I would have never guessed Hurney was hired for his abilities to evaluate talent.

He definitely seemed to hang on to his draft picks well beyond their expiration dates and pay them like pro bowlers.

You make a compelling case for the money guy being in charge. Time will tell.

Hopefully the new front office personnel turn out to be a vast improvement over what the Panthers have grown accustom to. They already have a deep enough hole to climb out of as it is.
Who ever we hire I want them to be ruthless pricks with no loyalty to individual players - I want them only to be looking at how a move will help this team win football games. That has always been a major fault of this outfit - putting individuals over the team.

Who ever we hire I want them to be ruthless pricks with no loyalty to individual players - I want them only to be looking at how a move will help this team win football games. That has always been a major fault of this outfit - putting individuals over the team.


I agree.

I would also like two. Checks and balances need to be in place.

Interesting bit. I though Hurney had an assistant.


Two. And I thought the same thing... that Hurney had an assistant of some sort.


No assistant GM that I know of, but Rob Rogers was the "cap guy".
I'd like to see two purely because I think our net value will be higher if we go that route. A very good talent guy plus a very good finance / cap / contract guy is going to leave us better in both areas, more than likely, than one guy who does both.

The fields are so disparate that we'd almost definitely have to lower the bar to get two in one.

I would like the GM to be heavy in finance and cap management with the director being heavy in talent evaluation.

Winning teams are built on spreadsheets in this league.


See, I'm just the opposite. I'd rather have the football guy in the GM spot, then give him an experienced finance guy to help with the economics.

Guess when you think about it, you're really talking about three positions here: A chief evaluator, a cap manager, and a GM over the two. It's still only two hires though because we technically already have a cap guy in Rob Rogers, unless you want to replace him with someone who has more experience (and I could get behind that).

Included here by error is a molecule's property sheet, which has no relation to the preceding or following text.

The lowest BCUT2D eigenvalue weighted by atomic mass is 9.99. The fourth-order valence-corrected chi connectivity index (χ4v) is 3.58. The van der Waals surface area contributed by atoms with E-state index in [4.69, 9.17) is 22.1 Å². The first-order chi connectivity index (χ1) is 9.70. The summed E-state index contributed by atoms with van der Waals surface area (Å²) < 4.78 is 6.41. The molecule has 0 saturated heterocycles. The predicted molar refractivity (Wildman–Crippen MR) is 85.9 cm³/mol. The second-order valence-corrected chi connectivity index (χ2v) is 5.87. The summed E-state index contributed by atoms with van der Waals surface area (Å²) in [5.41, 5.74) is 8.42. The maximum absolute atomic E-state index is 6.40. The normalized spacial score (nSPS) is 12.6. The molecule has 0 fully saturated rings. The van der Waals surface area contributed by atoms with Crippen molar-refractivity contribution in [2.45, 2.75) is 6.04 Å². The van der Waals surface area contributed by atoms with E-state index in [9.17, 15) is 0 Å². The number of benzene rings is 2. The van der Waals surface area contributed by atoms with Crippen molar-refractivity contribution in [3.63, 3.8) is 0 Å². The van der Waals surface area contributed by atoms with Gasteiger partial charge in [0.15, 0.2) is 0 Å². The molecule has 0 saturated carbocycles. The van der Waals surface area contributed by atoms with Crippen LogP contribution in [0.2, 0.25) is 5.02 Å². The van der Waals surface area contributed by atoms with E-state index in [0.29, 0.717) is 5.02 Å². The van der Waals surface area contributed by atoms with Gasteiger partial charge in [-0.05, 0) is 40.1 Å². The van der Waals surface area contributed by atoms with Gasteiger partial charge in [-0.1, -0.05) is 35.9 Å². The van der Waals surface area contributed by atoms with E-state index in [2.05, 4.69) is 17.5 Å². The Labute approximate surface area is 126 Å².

When it comes to the ultimate authority though, to me that has to be the football guy. I understand what you mean about GMs getting tied to their players (Hurney was bad about that) but there are guys out there who are capable of taking the "not personal, it's business" approach.

They just don't work here.

See, I'm just the opposite. I'd rather have the football guy in the GM spot, then give him an experienced finance guy to help with the economics.



We have had that since 2003. Lets try something new. :)

We have had that since 2003. Lets try something new. :)


Hurney was the cap guy before he was the GM. Rob Rogers has that role now, but I doubt he gets a look for the GM spot (not with a consultant running the show).

As far as trying to pin down whether Hurney was a football guy or a finance guy, given that his background was as a sportswriter and he worked his way up through the PR department before moving into the other roles, I guess the correct answer is "neither" :(

Hurney was the cap guy before he was the GM.



A cap guy with zero experience or education in high level finance and contract negotiation?

A cap guy with zero experience or education in high level finance and contract negotiation?


Pretty much. And likewise, can't find info to verify it, but I've been told that Mark Koncz (head of pro scouting) was hired out of the ticket sales department.

If the consultant has the latitude to examine the entire football operation (which I believe he will) then one of the things he might want to nix is the hiring of guys for jobs in which they have no background.